This week there were four letters in the Camden New Journal (CNJ) from Camden residents about disability: two about wheelchair non-accessibility; one about Camden transport failings and one about a failing blue badge application. It’s important that we get our voices heard in this way because so many of us have trouble coping in our everyday lives.
Attending medical appointments, getting medication and dealing with inflexible bureaucracy are but a few of the challenges I face daily. A central point for some of us is that our impairments are invisible and we have to go through hoops to get the adjustments we are legally entitled to.
It’s important that we get our voices heard because so many of us have trouble coping in our everyday lives.
I have low vision and restricted mobility and my wife has a hearing impairment, none of which are visible disabilities. I have been told by Camden officers that there is nothing wrong with me and am currently being refused a home visit by a Camden officer to assist with my application for a blue badge. They say I might constitute a safety risk!!
At other times service providers point out signs I cannot read or shout at my wife, who cannot hear them. Perhaps we ought to wear badges, not to ask for pity, but to alert people to our needs. In my experience, mental illness, still a taboo in many quarters, is not acknowledged as an impairment by some officers.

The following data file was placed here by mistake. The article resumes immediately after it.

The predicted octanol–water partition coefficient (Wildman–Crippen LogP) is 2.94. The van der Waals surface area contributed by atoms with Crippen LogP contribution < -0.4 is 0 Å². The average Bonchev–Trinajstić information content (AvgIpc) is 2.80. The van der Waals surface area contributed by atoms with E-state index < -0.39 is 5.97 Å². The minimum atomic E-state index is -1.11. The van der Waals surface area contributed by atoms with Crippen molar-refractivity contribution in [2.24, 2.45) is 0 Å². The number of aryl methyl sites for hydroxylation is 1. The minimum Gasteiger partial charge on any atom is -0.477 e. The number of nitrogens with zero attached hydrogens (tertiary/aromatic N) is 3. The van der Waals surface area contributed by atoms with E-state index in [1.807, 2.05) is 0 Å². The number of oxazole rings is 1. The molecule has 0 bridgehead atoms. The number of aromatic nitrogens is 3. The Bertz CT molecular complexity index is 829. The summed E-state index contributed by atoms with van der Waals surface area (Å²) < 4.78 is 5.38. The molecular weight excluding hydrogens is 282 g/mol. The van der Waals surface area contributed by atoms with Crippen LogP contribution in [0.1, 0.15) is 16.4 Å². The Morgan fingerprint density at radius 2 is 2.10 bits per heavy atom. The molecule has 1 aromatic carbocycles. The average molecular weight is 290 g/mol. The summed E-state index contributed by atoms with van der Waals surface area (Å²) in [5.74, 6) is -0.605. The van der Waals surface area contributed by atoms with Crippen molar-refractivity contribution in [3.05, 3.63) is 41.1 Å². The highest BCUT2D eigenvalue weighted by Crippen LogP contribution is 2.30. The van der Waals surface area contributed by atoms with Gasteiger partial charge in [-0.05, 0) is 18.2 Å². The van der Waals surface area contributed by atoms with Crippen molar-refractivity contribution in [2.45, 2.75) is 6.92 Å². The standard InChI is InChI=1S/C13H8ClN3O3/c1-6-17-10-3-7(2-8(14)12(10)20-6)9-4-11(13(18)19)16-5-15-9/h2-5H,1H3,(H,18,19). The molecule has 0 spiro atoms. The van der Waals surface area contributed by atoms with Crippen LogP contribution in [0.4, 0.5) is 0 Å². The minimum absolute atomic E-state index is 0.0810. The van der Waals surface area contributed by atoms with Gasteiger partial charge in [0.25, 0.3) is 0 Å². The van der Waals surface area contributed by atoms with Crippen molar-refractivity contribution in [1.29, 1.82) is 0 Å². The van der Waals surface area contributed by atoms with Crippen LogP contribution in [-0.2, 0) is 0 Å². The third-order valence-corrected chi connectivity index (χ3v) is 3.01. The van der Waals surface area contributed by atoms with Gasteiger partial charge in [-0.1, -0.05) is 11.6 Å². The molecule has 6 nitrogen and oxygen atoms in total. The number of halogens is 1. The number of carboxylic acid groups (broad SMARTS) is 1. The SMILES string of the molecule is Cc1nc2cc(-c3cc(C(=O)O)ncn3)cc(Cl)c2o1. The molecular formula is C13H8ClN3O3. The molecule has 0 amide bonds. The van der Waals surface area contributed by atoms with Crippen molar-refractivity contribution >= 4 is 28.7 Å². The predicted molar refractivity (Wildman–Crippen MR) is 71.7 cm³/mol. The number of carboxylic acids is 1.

Moaning and whinging on a personal level will get us nowhere; publicity and naming and shaming might.
Other groups do not have to fight for recognition in this way. Communally, disabled people need a rallying cry to indicate that we will not put up any longer with being ignored or discriminated against. Other groups have slogans or symbols such as “Black Lives Matter” or rainbow banners. Perhaps Camden Disability Action (CDA) could arrange a competition for a slogan and/or a banner we could use at events such as the demonstration at Kentish Town tube?
Posting our stories on Camden Disabled People’s Voices site (CDPV) and sending them on to the relevant Councillor are the kinds of actions needed, but we need to do more than that.
We should make better use of CDA and the Council’s Disability Oversight Panel. Also the Council Leader has appointed five councillors as champions for separate disabilities. We must encourage them to take actions on our behalf and publicise it when they do not.
Moaning and whinging on a personal level will get us nowhere; publicity and naming and shaming might. Unfortunately, there are no statues such as the one in Bristol to slave owner Coulson which we can roll into the Fleet River, but we know the names of officers and councillors who sit on their chairs and treat us with distain. Perhaps we should have a page of shame, naming culprits. In my view, unless we take a more assertive stance nothing will change.